One hallmark function of the eGC is the transmission of biochemical and biomechanical signals from the blood into endothelial cells. Changes in eGC nanomechanics can alter this function (=barrier function). Different processes are known that alter the nanomechanical properties of the eGC. As a polyanionic bio-gel, its volume and mechanics are regulated by the respective electrolyte concentration (Wolf and Gingell 1983; Peters et al. 2012). It has been shown that an extracellular sodium concentration in the upper physiological range leads to a compact eGC (=collapse; Oberleithner et al. 2011). In contrast, treatment of endothelial cells with the polyphenol-rich compound WS1442 induces an increase in volume (=swelling) of the eGC (Peters et al. 2012). The specific mechanisms of collapse and swelling depend on dominant interactions in the system (hydrogen bondings, ionic interactions, hydrophobic/hydrophilic properties, etc.) (Quesada-Perez et al. 2011). Other processes, which modulate the nanomechanics of the eGC, are shedding and biosynthesis. Both can be induced by biochemical factors like hormones and enzymes (Reitsma et al. 2007) or by FSS (Gouverneur et al. 2006; Zeng and Tarbell 2014). Enzymatic digestion of heparan sulfate as well as treatment of endothelial cells with thrombin, lipopolysaccharides, or tumor necrosis factor α compromises the structural integrity of the eGC leading to reduced eGC volume and stiffness (Peters et al. 2012; Wiesinger et al. 2013). In contrast, the biosynthesis of the eGC after enzymatic degradation leads to an increase in volume and a decrease in stiffness, as has been shown in vitro (Bai and Wang 2012).

The eGC is the very first layer of the endothelium that comes into contact with blood. Thus, alterations of eGC nanomechanics lead to a change in the mechanical interaction between blood cells and the eGC constituents. Some theoretical models have been developed that describe such interactions (Weinbaum et al. 2003; Han et al. 2006; Pontrelli et al. 2013). The eGC could serve as a mechanosensor. It is likely that a collapsed eGC can be less deformed by FSS and thereby becomes unable to transmit signals into the cell adequately, a condition that can promote cardiovascular disease. Additional to their function as FSS transmitters, the proteoglycan-associated heparin sulfate residues serve as attachment points for sodium ions and substances like albumin and other blood-borne proteins, hormones and enzymes (Siegel et al. 1996; Reitsma et al. 2007; Quinsey et al. 2004; Kato 2002; Li et al. 1998; Ballinger et al. 2004; Allen et al. 2001; Wilsie and Orlando 2003). Binding of these substrates modifies the nanomechanics of the eGC (Oberleithner et al. 2011; Peters et al. 2012; Job et al. 2012). For instance, increased plasma sodium concentration leads to a stiffening of the glycocalyx and simultaneously increases cellular sodium uptake (Korte et al. 2012; Peters et al. 2012).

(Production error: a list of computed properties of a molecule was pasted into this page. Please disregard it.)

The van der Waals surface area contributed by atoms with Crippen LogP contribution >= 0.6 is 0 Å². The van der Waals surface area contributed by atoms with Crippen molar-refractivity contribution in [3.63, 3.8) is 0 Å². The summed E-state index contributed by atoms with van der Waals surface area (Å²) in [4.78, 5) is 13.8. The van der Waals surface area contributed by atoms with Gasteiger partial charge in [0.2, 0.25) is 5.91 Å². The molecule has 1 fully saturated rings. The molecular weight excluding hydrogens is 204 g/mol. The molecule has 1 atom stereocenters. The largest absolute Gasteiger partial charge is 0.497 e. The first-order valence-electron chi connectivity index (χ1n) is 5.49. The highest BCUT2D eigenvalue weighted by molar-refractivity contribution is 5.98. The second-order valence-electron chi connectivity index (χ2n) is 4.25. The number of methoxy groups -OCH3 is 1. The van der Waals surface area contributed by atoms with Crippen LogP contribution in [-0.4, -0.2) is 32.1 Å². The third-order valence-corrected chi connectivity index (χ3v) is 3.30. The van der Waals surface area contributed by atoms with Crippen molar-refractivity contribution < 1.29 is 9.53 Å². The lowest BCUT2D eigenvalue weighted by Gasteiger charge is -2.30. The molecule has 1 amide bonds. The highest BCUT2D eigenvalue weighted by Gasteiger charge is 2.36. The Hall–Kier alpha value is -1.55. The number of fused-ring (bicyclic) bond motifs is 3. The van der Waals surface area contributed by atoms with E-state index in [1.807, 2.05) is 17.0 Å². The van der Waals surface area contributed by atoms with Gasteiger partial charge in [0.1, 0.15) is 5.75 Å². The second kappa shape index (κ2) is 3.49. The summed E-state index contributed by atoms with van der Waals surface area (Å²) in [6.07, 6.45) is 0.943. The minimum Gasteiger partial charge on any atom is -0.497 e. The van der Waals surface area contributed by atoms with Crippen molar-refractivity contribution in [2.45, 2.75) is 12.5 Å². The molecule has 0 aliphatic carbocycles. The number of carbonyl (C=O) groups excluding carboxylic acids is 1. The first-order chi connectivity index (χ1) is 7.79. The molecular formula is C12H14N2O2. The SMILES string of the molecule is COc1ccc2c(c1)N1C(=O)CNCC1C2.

A soft and expanded eGC (Fig. 2a) is supposed to stand for a fully-functional endothelium, whereas a shedded or collapsed eGC most likely exerts adverse effects on the vascular system. Shedding, leading to a reduced eGC with compromised nanomechanics (Fig. 2b), facilitates edema formation (Salmon and Satchell 2012; Strunden et al. 2012; Becker et al. 2010), cell vessel wall interactions (Constantinescu et al. 2003; Henry and Duling 2000; Mulivor and Lipowsky 2004), loss of FSS perception (Thi et al. 2004; Mochizuki et al. 2003) and endothelial dysfunction (Nieuwdorp et al. 2005, 2006; Drake-Holland and Noble 2012). A collapsed (shrunk) eGC (Fig. 2c) has been discussed as being a promoter of vascular diseases (Peters et al. 2012).
Fig. 2

eGC stiffness in endothelial function. a A well-hydrated eGC guarantees a functional endothelium. b Shedding damages the eGC, which results in decreased barrier function. c Acute collapse leads to similar functional changes as described in B but eGC nanomechanics are different

Cortical stiffness in endothelial function

Crossing the cell membrane, the first significant mechanical compartment inside the cell is, directly underneath the plasma membrane, the cell cortex. The biophysical properties of intracellular compartments are mainly determined by cytoskeletal components. Due to the three-dimensional cytoskeletal organization, the cell cortex as well as the cytoplasm and the nucleus, can be characterized by their distinct cytoskeleton-dependent nanomechanical properties (Oberleithner et al. 2009; Kasas et al. 2005; Dahl et al. 2008; Martins et al. 2012). Directly beneath the plasma membrane (50–200 nm), actin is organized in form of a dynamic network (Fig. 1) (Miranda et al. 1974; Koning et al. 2008). The cortical web, also known as peripheral actin, is made of cross-linked actin filaments (F-actin) that provide a supportive structure to the plasma membrane and its embedded proteins (Pollard and Cooper 2009). The organization of the cortical cytoskeleton is highly dynamic as the actin filaments are regulated by a variety of actin binding proteins (dos Remedios et al. 2003). The Arp2/3 complex, activated among others by cortactin, initiates filament formation. Additionally, actin polymerization is stimulated by Cdc42 and Rac1, both members of the Rho GTPase family. Cortactin and other proteins, such as filamin or fascin, stabilize the actin web by cross-linking filaments. Destabilization of the cortical actin network due to filament disassembly is induced by Cofilin, Gelsolin, or RhoA. Finally, motor proteins are able to cross-link actin filaments and simultaneously facilitate the force administration to the cortical web (dos Remedios et al. 2003).